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ASU, President Crow honored by Science Foundation Arizona

ASU President Michael Crow
December 01, 2015

Almost as soon as he’d been given a list of university presidents for consideration to give the keynote address at this year’s Science Foundation Arizona Erich Bloch Lecture and Dinner, William Harris received word from the namesake and technology magnate himself to disregard it.

“[Erich] called me and said, ‘Throw that list away. The only person who should speak is Crow,’ ” said Harris, president and CEO of the foundation.

Bloch was referring to Arizona State University President Michael M. Crow (pictured above right), who has overseen the decade-plus transformation of the university into a model for the New American University — an institution committed to access, excellence and impact, where research and discovery of public value is a top priority.

“Michael Crow is a person who shares many of Erich’s attributes as a strategic thinker and visionary,” Harris said during his opening remarks at the second annual event, this year dubbed “Advancing the Building Blocks of a Modern High-Tech Economy,” which took place Tuesday night on ASU’s Tempe campus and included Arizona Gov. Doug Ducey among its attendees.

Both Science Foundation Arizona (SFAz) and former board member Bloch — creator of the IBM System/360, oft-considered one of the top technological accomplishments of all time — emphasize the increased potential for advancement when universities and industry work together. So after last year’s inaugural event featured a keynote address from industry leader John E. Kelly III, senior vice president for IBM, Bloch wanted this year’s speaker to come from the most innovative of the nation’s academic vanguard.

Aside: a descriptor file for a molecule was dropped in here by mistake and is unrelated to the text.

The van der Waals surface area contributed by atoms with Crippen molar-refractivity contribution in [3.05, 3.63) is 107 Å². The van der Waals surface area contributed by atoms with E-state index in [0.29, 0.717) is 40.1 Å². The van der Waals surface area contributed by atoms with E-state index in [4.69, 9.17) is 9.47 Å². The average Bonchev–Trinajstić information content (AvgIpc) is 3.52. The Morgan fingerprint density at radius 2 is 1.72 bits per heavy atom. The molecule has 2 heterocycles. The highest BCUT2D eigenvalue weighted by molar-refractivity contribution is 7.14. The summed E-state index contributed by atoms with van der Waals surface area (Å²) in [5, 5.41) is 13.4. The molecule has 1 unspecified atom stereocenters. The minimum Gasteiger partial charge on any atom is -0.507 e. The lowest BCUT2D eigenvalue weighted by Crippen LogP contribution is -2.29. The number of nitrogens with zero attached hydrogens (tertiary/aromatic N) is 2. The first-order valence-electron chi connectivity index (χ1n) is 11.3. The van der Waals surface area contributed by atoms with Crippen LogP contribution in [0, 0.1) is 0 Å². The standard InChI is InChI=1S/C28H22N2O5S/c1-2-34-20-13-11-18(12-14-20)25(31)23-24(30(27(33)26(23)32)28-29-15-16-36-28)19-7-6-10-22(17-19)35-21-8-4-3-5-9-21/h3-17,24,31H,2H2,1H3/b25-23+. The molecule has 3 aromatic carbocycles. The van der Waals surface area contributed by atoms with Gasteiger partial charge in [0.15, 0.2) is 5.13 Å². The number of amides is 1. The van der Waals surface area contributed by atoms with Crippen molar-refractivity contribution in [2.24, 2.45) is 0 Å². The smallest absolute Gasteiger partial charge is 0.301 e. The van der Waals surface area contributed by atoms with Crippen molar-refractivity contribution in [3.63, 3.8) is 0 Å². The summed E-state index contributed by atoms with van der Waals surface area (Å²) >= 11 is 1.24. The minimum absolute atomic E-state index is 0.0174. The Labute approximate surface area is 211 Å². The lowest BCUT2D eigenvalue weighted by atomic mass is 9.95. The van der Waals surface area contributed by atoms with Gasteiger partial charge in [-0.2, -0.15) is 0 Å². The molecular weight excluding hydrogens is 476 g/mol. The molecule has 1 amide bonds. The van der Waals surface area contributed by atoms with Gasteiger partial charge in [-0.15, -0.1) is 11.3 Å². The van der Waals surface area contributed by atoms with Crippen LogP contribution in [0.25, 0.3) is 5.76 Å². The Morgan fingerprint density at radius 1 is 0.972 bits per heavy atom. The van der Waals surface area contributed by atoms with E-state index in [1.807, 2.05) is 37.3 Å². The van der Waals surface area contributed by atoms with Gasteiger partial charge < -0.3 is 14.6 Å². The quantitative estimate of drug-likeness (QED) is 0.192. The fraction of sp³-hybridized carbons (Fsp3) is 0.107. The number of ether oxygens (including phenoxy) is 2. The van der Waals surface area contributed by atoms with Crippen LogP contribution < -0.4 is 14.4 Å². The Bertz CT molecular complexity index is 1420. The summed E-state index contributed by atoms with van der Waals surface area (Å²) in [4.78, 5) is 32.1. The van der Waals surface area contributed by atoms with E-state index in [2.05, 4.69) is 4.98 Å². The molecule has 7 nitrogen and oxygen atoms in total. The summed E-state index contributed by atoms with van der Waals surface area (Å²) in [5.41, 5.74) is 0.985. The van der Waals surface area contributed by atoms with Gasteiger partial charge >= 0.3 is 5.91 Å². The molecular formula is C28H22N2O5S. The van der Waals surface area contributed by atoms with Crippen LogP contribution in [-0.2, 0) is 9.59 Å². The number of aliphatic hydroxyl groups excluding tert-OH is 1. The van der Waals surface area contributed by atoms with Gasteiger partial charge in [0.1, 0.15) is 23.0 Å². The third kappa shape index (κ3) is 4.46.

In a prerecorded video message played at the event, Bloch called Crow the “clear choice.”

People sitting in chairs.

ASU President Michael M. Crow (center) and Arizona Gov. Doug Ducey discuss the need for cross-sector responsibility and collaboration in a talk moderated by former Arizona Superintendent of Public Instruction Lisa Graham Keegan. Photos by Deanna Dent/ASU Now

Both Crow and the university — recently recognized by U.S. News and World Report as the most innovative university in the country, ahead of Stanford and MIT — were honored at the event with an award from SFAz, a public-private partnership committed to making connections between the sciences, business and education in Arizona.

Since its establishment in 2006, SFAz has played a critical role in building and diversifying the future of the state’s economy by providing grants that accelerate the discovery of knowledge and reaching out to the community to inspire a love of science among local youth.

During his talk Tuesday night, Crow addressed the crowd on the importance of supporting STEM education, not only for the purpose of producing a skilled professional workforce, but because it fosters a society of individuals capable of the kind of critical thinking required to develop creative “moonshot” ideas for the future.

“There is nothing, no rhetoric that you should be listening to that says that we cannot [improve STEM education], and at ASU we’re working vigorously to make that happen,” he said. “We have a new culture, and the culture is that we’re here to be a world-class research institution that is wildly successful and wildly inclusive of all kinds of students.”

He then shared a brief overview of how ASU is working to meet this need through growing enrollment in STEM-related disciplines and STEM-related degrees awarded, highlighting the university’s engineering education efforts in particular.

Crow’s talk was followed by a discussion with Gov. Ducey, moderated by former Arizona Superintendent of Public Instruction Lisa Graham Keegan.

Crow and Ducey spoke about the need for cross-sector responsibility and collaboration in order to create a better, more prosperous future for Arizona, with the governor remarking, “I believe in our state and this vision of opportunity for all. ... Education is a state responsibility. We have to work hard on it, and we’ll never check the box and say we’re done.”

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